|Management Team Decision, Chapter 6
Playing the Game
When you first started in the business of inventing video-game systems, it was fresh and exhilarating. Nintendo had revolutionized the home video-game industry by making arcade-quality graphics available on home game consoles. By the mid 1990s, the company’s Super Nintendo Entertainment System was a market leader, selling 49 million units, and your Sega Genesis system was no slacker, selling 30 million units globally. Today, however, video games and consoles have little in common with Nintendo’s groundbreaking Mario Brothers and Donkey Kong games, let alone Atari’s Pong.
The video-game industry is a $17 billion industry and consoles sell hundreds of millions of units. Sony’s first PlayStation sold 102.5 million units worldwide, and its PlayStation 2, which was so powerful the Japanese government feared it could be used to make advanced weaponry, has sold 111.3 million units since its launch. Microsoft’s first-generation Xbox sold roughly 25 million units and used chip technology that made it more powerful than Sony’s market leader. Then Microsoft upped the ante with the Xbox 360, whose new-generation microchip transmits data 3.5 times faster than the original Xbox. Then Sony trumped Microsoft by making its PlayStation 3 even more powerful; it contains a chip able to perform 218 billion calculations per second—speed on par with a supercomputer!
All this one-upmanship comes at a heavy price that pushes smaller players out of the market. For example, Sony spent $1.8 billion just to develop the microchip that powers its PlayStation 3 console, which retails for approximately $500. Even at that price, though, Sony is selling the PlayStation hardware at a loss and counting on making up the money on the sale of related video games, which it expects will take three years! The same is true of Microsoft, whose Xbox console retails for nearly $300 but hadn’t earned Microsoft a single penny after six years on the market.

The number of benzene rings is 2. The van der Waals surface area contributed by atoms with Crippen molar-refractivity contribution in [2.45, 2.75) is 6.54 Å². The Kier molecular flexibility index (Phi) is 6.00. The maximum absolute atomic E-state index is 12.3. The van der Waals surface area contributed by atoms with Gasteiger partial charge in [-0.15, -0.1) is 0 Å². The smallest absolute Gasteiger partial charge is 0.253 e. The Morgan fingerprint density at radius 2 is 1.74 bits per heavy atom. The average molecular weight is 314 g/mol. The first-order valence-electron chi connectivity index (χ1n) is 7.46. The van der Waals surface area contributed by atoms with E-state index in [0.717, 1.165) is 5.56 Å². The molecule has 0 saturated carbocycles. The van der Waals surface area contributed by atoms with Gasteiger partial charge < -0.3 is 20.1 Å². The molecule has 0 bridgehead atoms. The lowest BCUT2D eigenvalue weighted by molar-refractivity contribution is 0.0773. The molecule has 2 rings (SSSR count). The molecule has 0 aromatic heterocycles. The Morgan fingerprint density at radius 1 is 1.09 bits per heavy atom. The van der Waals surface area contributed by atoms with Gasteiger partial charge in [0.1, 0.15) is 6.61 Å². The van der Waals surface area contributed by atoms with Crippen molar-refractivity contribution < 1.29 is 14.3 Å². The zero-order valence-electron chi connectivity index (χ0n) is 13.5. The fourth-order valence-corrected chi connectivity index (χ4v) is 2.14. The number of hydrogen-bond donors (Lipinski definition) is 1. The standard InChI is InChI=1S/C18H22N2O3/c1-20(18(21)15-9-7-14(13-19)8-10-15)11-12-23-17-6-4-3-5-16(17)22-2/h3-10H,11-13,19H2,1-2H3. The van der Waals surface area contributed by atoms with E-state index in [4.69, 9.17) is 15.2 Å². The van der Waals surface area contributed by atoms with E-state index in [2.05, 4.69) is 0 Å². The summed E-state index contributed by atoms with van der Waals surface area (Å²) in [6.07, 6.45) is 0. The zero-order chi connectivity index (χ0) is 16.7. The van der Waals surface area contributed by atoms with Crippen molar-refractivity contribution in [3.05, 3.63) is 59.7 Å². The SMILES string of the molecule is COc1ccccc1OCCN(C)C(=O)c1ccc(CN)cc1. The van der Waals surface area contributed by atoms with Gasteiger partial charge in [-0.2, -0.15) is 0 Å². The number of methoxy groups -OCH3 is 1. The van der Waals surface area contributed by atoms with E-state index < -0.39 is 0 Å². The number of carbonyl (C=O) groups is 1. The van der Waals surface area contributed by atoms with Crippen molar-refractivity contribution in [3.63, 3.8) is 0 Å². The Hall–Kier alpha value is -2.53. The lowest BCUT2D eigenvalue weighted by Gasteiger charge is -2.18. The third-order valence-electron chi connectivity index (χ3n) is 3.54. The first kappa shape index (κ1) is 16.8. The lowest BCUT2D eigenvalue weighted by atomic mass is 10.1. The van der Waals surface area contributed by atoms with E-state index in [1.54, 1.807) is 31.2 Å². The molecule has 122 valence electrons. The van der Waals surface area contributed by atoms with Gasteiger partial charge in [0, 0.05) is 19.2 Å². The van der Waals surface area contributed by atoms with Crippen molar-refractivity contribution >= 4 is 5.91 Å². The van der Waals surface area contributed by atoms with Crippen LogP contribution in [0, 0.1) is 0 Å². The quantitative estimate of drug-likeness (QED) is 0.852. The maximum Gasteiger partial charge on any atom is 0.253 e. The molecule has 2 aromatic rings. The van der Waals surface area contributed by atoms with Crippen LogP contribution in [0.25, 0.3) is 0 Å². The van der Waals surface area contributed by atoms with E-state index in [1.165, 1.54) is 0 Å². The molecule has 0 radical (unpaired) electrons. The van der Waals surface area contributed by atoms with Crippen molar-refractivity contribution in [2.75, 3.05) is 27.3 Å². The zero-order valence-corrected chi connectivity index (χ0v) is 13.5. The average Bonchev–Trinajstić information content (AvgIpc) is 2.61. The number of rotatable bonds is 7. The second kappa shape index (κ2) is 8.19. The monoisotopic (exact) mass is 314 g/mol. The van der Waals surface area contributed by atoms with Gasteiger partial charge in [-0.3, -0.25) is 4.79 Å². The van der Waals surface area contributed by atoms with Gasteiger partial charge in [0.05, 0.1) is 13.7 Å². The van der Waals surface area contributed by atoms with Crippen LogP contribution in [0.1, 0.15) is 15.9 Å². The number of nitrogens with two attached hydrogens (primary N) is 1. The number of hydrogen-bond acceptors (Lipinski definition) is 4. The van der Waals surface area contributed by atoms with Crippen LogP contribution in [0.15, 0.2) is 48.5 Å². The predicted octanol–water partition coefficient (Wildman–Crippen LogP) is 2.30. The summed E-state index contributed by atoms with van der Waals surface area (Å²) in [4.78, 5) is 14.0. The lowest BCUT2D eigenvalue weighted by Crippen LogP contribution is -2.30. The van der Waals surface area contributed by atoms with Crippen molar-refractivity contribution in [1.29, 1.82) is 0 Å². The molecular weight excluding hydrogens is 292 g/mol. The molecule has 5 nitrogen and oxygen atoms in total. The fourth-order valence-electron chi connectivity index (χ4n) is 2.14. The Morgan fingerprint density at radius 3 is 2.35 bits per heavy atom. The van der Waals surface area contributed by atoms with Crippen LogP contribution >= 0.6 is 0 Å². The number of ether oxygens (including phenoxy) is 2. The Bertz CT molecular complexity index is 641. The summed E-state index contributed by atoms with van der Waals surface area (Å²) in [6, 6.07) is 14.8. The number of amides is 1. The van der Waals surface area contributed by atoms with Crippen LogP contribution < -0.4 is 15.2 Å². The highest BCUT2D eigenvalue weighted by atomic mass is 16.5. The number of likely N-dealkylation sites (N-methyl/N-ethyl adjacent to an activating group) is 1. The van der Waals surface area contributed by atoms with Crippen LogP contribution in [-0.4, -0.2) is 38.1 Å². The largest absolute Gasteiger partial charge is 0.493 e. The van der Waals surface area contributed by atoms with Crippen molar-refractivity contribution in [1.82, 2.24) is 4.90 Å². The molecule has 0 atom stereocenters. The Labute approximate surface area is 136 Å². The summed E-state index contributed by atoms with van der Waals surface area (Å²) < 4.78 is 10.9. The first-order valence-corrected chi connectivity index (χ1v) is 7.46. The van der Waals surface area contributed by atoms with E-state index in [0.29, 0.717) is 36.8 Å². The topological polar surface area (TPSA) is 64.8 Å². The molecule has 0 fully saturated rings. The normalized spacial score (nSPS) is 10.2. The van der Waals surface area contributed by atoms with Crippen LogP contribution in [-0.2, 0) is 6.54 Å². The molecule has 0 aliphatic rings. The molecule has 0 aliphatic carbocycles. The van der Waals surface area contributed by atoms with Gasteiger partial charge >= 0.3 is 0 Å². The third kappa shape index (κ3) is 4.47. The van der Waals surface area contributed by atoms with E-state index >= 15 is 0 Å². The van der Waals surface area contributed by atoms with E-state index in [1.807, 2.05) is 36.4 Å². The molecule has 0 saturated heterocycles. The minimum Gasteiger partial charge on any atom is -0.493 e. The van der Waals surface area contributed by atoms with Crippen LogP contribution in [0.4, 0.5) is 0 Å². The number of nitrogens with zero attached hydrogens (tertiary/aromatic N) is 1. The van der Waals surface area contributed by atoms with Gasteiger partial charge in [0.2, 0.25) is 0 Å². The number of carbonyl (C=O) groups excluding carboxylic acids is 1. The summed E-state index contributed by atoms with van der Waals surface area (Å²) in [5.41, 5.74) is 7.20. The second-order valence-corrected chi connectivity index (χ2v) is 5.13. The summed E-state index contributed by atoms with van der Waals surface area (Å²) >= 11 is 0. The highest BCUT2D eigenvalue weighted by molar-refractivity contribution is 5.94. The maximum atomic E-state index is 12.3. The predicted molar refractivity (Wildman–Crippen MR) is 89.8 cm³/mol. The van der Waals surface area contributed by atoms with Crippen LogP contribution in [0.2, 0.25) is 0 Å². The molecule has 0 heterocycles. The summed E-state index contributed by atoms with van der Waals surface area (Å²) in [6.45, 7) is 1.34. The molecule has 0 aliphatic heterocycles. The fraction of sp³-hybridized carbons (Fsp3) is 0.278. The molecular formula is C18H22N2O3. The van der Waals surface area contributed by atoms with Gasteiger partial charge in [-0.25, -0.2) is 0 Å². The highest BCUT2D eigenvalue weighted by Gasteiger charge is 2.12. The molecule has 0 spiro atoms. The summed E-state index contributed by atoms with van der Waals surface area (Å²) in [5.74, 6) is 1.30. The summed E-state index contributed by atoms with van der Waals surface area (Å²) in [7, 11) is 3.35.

You wonder if all these big investments make sense. After all, despite the general increase in the number of consoles sold, the same folks tend to buy the consoles year after year. Game playing in Japan is declining about 10 percent a year, and in the United States game consoles have been in the same percentage of households (36 percent, to be exact) for years. That means competitors are all vying for the same customers, those 18-to-34-year-old men who get a rush from the screamingly fast action of complex games. That is, until Nintendo came out with Wii, a simple console designed to play simple games and priced at a relatively reasonable $250. Wii was designed to attract new customers to video-gaming, like women and older consumers. As for handheld video games, Nintendo’s DS is simpler than the Sony equivalent PSP3 and has sold more units. The cost to develop a game for DS is one tenth the cost to develop games for other platforms, which means Nintendo recoups its investments more quickly.
In the end, the industry is still exhilarating—not so much from the excitement of creating something new, but in a swimming-with-sharks kind of way. Sega hasn’t been a serious force in the industry for over 20 years. If you’re going to get back into the game, so to speak, how should you do it?
Assemble a team of four to five students to play the management team at Sega trying to reestablish itself in the gamer market.
Sources: Y. I. Kane & N. Wingfield, “Out of the Box: Amid Videogame Arms Race, Nintendo Slows Things Down,” Wall Street Journal, 2 November 2006, A1; J. Alabaster, “Nintendo’s 9-Month Net Beats Full-Year Target,” Wall Street Journal, 26 January 2007, B4; Y. Kim, “In War of Game Consoles, Chip Makers Are Winners,” Wall Street Journal, 1 March 2007, online; R. Guth, “IPod Envy: Microsoft’s Xbox Whiz Drives Strategic Shift,” Wall Street Journal, 5 January 2007, A1.
1. Using Porter’s Five Industry Forces, map the video-game industry.
2. What are the risks and opportunities of the strategies followed by Sony and Xbox? Of Nintendo?
3. Do you try to reestablish Sega by participating in the attack-and-respond dynamic of escalating technology, or do you try to follow Nintendo’s go-simple path out of the video arms race? Explain.